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DNA integrity determination in marine invertebrates by Fast Micromethod
Jaksic, Z.; Batel, R. (2003). DNA integrity determination in marine invertebrates by Fast Micromethod. Aquat. Toxicol. 65(4): 361-376
In: Aquatic Toxicology. Elsevier Science: Tokyo; New York; London; Amsterdam. ISSN 0166-445X, more
Peer reviewed article  

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    DNA; Marine invertebrates; Mytilus edulis Linnaeus, 1758 [WoRMS]; Marine

Authors  Top 
  • Jaksic, Z., correspondent
  • Batel, R.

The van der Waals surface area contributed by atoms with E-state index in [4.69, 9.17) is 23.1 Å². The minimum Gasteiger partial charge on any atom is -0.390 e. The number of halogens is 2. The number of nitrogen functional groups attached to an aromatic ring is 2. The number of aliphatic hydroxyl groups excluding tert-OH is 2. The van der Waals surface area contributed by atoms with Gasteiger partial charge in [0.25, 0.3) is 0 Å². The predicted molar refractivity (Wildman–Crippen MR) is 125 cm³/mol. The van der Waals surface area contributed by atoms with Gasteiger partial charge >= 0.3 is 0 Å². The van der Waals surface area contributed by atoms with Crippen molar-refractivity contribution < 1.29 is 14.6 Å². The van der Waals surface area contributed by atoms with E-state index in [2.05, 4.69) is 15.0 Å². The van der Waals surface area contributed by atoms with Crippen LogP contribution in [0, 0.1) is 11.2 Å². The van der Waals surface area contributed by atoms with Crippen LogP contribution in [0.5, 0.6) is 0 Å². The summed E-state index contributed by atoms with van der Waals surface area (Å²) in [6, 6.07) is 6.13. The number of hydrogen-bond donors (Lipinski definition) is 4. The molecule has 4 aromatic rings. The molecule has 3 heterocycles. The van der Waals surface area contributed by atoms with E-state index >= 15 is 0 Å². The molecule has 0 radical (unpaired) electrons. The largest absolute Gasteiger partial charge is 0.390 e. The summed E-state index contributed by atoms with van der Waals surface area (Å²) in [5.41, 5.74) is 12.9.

This study was focused toward the adaptation of the previously developed Fast Micromethod® for DNA damage determination to marine invertebrates for the establishment of biomonitoring assessment. The Fast Micromethod® detects DNA damage (strand breaks, alkali-labile sites and incomplete excision repair) and determines DNA integrity in cell suspensions or tissue homogenates in single microplates. The procedure is based on the ability of the specific fluorochrome dye PicoGreen® to preferentially interact with high integrity DNA molecules, dsDNA, in the presence of ssDNA and proteins in high alkaline medium, thereby allowing direct fluorometric measurements of dsDNA denaturation without sample handling and stepwise DNA separations. The results presented herein describe the influence of the DNA amount and the pH of the denaturation media on slopes of the kinetic denaturation curves and calculated strand scission factors (SSFs). The optimal amount of DNA in Mytilus galloprovincialis gills homogenate was found to be 100 ng ml-1 and the greatest differences in DNA unwinding kinetics (slopes and SSF values) were reached at pH 11.5. The induction of DNA damage and loss of DNA integrity was measured in native DNA isolated from cotton-spinner Holothuria tubulosa, marine sponge Suberites domuncula cells and mussel M. galloprovincialis gills homogenate. DNA damage and loss of DNA integrity were detected after induction by different doses of (γ-rays, generated by 137Cs 1800 Ci; 0-500 rad in marine sponge S. domuncula cells up to SSF × (-1) values 0.082±0.012 for the highest radiation dose). Analysis by chemical xenobiotics based on the in vitro action of bleomycin (bleomycin-Fe(II) complex 0-50 or 0-83 µg ml-1 (µM)) with native DNA from cotton-spinner H. tubulosa and mussel M. galloprovincialis gills homogenate yielded values of 0.537±0.072 and 0.130±0.018, respectively. In vivo experiments with mussel M. galloprovincialis gills homogenate by 4-nitroquinoline-N-oxide (NQO; 0-1 µg g-1 NQO mussel) and bezo[a]pyrene (B[a]P; 0-20 µg g-1 B[a]P mussel) indicated SSF× (-1) values of 0.121±0.016 and 0.090±0.007, respectively, for the highest applied doses of chemical xenobiotics. The analytical technique described here allows simple and fast analysis of DNA integrity, requires very short time for multiple analyses (less than 3 h) and even less than 100 ng DNA per single well (50 ng DNA isolated from cotton-spinner, 12,500 sponge cells or about 10 mg of mussel gills homogenate) in a microplate. This makes the Fast Micromethod® applicable for the measurement of DNA integrity of small samples for genotoxicity assessment (biomonitoring), the effects of genotoxins on lower marine taxa or sessile invertebrates in marine environment (e.g. sponges, mussels) and the estimation of directional changes and harmful effects in the ecosystem.

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